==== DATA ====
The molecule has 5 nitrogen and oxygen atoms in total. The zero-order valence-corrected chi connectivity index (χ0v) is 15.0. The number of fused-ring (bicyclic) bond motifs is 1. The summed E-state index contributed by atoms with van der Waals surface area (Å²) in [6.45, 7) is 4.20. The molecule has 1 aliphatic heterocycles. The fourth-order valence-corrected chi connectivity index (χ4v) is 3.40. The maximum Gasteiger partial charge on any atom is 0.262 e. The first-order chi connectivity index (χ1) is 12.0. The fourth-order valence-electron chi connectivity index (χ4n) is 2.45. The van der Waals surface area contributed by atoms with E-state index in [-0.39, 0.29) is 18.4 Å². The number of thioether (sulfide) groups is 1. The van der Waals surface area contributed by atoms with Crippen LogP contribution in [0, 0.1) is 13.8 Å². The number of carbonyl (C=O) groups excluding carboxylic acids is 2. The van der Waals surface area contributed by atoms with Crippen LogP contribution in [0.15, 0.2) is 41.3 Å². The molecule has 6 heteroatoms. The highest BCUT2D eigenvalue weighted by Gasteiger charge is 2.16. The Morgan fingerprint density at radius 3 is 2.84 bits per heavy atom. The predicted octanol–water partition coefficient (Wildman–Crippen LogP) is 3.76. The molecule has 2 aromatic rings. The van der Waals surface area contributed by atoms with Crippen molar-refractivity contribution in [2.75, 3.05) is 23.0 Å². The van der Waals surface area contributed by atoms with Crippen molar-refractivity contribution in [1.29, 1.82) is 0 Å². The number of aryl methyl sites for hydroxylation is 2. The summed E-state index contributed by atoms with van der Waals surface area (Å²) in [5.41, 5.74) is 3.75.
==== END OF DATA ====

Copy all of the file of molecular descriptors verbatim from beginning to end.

The molecule has 5 nitrogen and oxygen atoms in total. The zero-order valence-corrected chi connectivity index (χ0v) is 15.0. The number of fused-ring (bicyclic) bond motifs is 1. The summed E-state index contributed by atoms with van der Waals surface area (Å²) in [6.45, 7) is 4.20. The molecule has 1 aliphatic heterocycles. The fourth-order valence-corrected chi connectivity index (χ4v) is 3.40. The maximum Gasteiger partial charge on any atom is 0.262 e. The first-order chi connectivity index (χ1) is 12.0. The fourth-order valence-electron chi connectivity index (χ4n) is 2.45. The van der Waals surface area contributed by atoms with E-state index in [-0.39, 0.29) is 18.4 Å². The number of thioether (sulfide) groups is 1. The van der Waals surface area contributed by atoms with Crippen LogP contribution in [0, 0.1) is 13.8 Å². The number of carbonyl (C=O) groups excluding carboxylic acids is 2. The van der Waals surface area contributed by atoms with Crippen LogP contribution in [0.15, 0.2) is 41.3 Å². The molecule has 6 heteroatoms. The highest BCUT2D eigenvalue weighted by Gasteiger charge is 2.16. The Morgan fingerprint density at radius 3 is 2.84 bits per heavy atom. The predicted octanol–water partition coefficient (Wildman–Crippen LogP) is 3.76. The molecule has 2 aromatic rings. The van der Waals surface area contributed by atoms with Crippen molar-refractivity contribution in [2.75, 3.05) is 23.0 Å². The van der Waals surface area contributed by atoms with Crippen molar-refractivity contribution in [1.29, 1.82) is 0 Å². The number of aryl methyl sites for hydroxylation is 2. The summed E-state index contributed by atoms with van der Waals surface area (Å²) in [5.41, 5.74) is 3.75.